Unit 2 - Introduction Speech

Writing and delivery of your Introduction Speeches: "Who am I?"
50 pts for the outline/peer edit proof and 2 script drafts
50 pts for the performance/self critique

TIME LIMIT - 2 minutes
Purpose: To inform the audience about yourself.

You are starting from a baseline position where your audience most likely has little to no experience of who you are or what you are like.


We are working to share a bit about how we identify ourselves to others.

Share something about:

  • Interests
  • hobbies
  • identity
  • culture 
  • place of birth
  • family
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Depending on your audience,
a few of the categories below might help:

  • your education and qualifications
  • your work experience
  • your family and background
  • why you are currently in this course or with this group of people
  • your future ambitions, dreams and aspirations
  • favorite hobbies
  • favorite sports
  • significant experiences
  • something that the audience may find surprising to learn about you
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Preparation
Remember: You cannot tell your audience everything about yourself in two minutes, so don't try and write your memoir or autobiography.

Practical Tip...OUTLINE that Speech!
  1. Come up with 5 things you could talk about.
  2. Narrow to your top 3 (the main points).
  3. Mind Map the top 3 and see what comes out as a sub-headings.
  4. Flesh out the sub-headings with bulleted keywords [4-5] under each main point.
  5. PEER EDITS - have a classmate look over your outline and give suggestions as to whether or not you are on the right track. 
PEER editors should be asking:
a.) Is it a single clear topic?
b.) Does it cover too much for two minutes?
c.) What are some questions you have that you want answered?
d.) What is most interesting in the outline that you want to know more about?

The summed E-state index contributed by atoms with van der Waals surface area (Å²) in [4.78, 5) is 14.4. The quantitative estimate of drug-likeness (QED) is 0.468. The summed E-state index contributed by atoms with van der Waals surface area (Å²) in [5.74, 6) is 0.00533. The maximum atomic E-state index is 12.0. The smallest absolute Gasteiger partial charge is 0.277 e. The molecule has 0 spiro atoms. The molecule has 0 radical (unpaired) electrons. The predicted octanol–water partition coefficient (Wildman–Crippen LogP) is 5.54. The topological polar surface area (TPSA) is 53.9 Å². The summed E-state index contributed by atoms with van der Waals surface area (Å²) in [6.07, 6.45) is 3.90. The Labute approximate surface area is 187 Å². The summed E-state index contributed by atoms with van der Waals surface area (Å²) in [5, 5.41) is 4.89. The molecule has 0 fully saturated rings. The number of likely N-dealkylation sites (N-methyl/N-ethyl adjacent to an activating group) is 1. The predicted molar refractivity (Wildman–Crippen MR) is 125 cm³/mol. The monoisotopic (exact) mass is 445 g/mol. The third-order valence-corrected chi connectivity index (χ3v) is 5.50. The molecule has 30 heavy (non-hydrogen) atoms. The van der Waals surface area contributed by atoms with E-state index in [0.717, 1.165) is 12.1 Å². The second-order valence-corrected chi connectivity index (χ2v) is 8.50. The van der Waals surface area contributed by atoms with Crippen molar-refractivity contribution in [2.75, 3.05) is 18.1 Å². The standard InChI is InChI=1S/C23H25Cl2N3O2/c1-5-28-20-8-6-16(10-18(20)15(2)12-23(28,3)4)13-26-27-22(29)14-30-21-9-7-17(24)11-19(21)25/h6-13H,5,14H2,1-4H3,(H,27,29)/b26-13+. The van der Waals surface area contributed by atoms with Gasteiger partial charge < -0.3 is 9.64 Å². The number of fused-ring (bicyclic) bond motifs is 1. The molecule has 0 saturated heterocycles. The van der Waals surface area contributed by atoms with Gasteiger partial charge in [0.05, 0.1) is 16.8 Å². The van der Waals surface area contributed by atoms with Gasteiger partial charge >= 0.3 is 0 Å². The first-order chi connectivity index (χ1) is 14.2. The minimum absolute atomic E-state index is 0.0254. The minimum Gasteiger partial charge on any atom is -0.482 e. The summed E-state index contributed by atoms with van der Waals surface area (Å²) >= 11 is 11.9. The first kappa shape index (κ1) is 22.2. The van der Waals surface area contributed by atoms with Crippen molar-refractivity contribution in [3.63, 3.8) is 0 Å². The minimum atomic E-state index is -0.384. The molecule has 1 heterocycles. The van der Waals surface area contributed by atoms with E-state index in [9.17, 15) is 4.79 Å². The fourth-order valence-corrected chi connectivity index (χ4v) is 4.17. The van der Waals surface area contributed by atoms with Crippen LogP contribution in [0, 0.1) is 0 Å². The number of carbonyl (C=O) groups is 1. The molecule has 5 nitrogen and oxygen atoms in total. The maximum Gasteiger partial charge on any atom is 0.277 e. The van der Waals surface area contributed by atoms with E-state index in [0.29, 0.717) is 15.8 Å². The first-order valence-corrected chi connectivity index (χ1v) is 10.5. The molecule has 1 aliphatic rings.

HAVE ALL PEER EDITORS SIGN YOUR OUTLINE!!! Save it! Turn it in with your final script.

  1. REDRAFT your outline - use your classmates suggestions and add to your outline. Take ALL suggestions as valuable and try to incorporate changes to make the outline stronger.
  2. SCRIPT your speech from the final outline.
  3. TIME IT - make sure you are at the 2 minute mark.
  4. PEER EDITS - this time you want to read the script outloud to a peer and have them give you feedback. 
  5. FINALIZE YOUR SCRIPT and print off a copy to speak from in class. (make the font large enough to see at the podium)
  6. PRACTICE the speech - read through it out loud on your own at least five times to prepare.

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REMEMBER!!!
NOTE: make sure the conclusion is interesting
Find a quote, saying, proverb etc... that is significant and meaningful to your life, and Conclude your speech leaving the audience with insight into YOU!


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Rubric / proficiency Scale

Learning Goal: Students will know how to find topics about themselves that are worth the time to share, and they will learn the steps to building a properly constructed speech from an outline (like an essay)

Proficiency scale for INTRODUCTION Speeches

(A+) – student innately prepares a speech with minimal prep time that contains a solid path and message for the intended audience. The student also is able to effectively engage the whole audience with excellence in audience scanning and eye contact. Student has an excellent level of volume and speaks with extreme clarity.

(A- and B+) -  student is able to prepare a speech with minimal prep time that contains a path and message for the audience. The student also is able to engage the whole audience with some audience scanning and eye contact. Student has a proficient level of volume and speaks with clarity.

(B and C+) - student is able to prepare a speech with some assistance and with minimal prep time that contains a message for the audience. The student engages the audience with some eye contact. Student has an audible level of volume and some clarity.

(C and D) - student is partially able to prepare a speech with assistance and the speech contains little or no diserable message. With some help the student engages the audience, but has trouble with some eye contact. Student, at times has an audible level of volume but lacks clarity.

(F) – Student can not complete the assignment, even with assistance.

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